Saturday, November 14, 2009

Notes Intel Fortran


msvcrtd.dll issue
dumpbin, editbin, stack
Fortran routines for DLL
Example Fortran routines for DLL called by C#
Fortran C# wrappers and data compatibility
Setup IMSL
Setup MKL
Setup - Intel Fortran / IMSL Environment Variables
Intel Fortran 10.1 and VS. Net 2005
Intel Fortran 11.0
Managed Code
Building DLLs (Fortran DLLs used in Fortran apps)
!DEC$ ATTRIBUTES directives
Passing module variables and functions in DLL
Best Practice
Errors - Debugging
How to Add Version and other Metadata to DLL or EXE
Using VTune
Compiler Options
Build Macros (eg $(OUTDIR))
Using MKL
Using LAPACK95 & General Comment on DLLs, LIBs, Mod files
Mixed language programming
Stack Checking
Enable Vectorization and Report
Enable OpenMP
Using Thread Profiler
Using Thread Checker
Profile Guided Optimization
Using code coverage

msvcrtd.dll issue

Performance Tools for Software Developers
libmmdd.dll is dependent on msvcrtd.dll which is no longer distributed.

Note: This only applies to the compilers for Intel® Extended Memory 64 Technology and for the Itanium® Architecture.
Applications or DLL's that are built with /MDd or directly link against Intel's libmmdd.dll may emit the runtime error.
This application has failed to start because msvcrtd.dll was not found. Re-installing the application may fix this problem.

The Platform SDK distributed with Microsoft* Visual Studio* 2005 does not contain msvcrtd.dll. Using /MDd links against the Intel math library libmmdd.dll which has a dependency on msvcrtd.dll.

This is a known issue that may be resolved in a future product release. As a work-around, use the msvcrtd.dll distributed with the Microsoft* Platform SDK available at  † .

May need to get msvcrtd.dll from somewhere to be put into c"\windows\system32"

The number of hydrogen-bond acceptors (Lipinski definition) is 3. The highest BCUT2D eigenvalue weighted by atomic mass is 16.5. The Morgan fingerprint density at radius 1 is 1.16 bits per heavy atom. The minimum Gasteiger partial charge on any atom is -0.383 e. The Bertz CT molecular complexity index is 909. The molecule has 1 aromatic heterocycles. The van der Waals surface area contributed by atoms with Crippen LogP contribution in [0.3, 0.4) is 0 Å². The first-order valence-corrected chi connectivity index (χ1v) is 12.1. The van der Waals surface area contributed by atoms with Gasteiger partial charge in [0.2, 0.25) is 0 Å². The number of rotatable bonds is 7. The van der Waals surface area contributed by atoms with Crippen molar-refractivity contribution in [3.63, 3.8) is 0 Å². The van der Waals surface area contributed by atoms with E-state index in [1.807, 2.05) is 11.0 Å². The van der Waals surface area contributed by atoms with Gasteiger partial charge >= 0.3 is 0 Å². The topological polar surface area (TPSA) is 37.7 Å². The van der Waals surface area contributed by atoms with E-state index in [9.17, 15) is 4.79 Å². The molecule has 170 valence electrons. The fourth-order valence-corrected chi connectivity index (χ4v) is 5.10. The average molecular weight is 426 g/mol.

dumpbin, editbin, stack
To run these command line tools,
- go to "Start" button -> "All Programs"
  -> "Intel Software Development Tools"
  -> "Intel Compiler 8.0"
  -> "Build Environment for Fortran IA-32 Applications"

To check the stack size of a program.
Run "dumpbin /headers executable_file", and you can see the "size of stack reserve" information in "optional header values".

To enlarge the stack of a program:
Run "editbin /STACK: program.exe"

The Easiest Way ( .NET 2.0 )
In .NET 2.0 and newer you can simply specify thread size in a thread’s constructor. Unfortunately, this method is only compatible only with Windows XP and newer operating systems. You can specify this parameter on those platforms but it will have no effect; the stack size in the binary header will be used.
using System.Threading;

Thread T = new Thread(threadDelegate, stackSizeInBytes);

Fortran routines for DLL

    subroutine my_sub(I)
        !DEC$ ATTRIBUTES C, ALIAS:"_My_Sub" :: my_sub
        integer i
    end subroutine
  end interface

- Case Sensitive: Fortran is not, C/C++ is.
- Arrays are always passed by reference
- ATTRIBUTES for an argument may be: VALUE, REFERENCE
- C or STDCALL makes passing all arguments by value, except arrays.
- the VALUE or REFERENCE argument options, overide the routine option
  of C or STDCALL.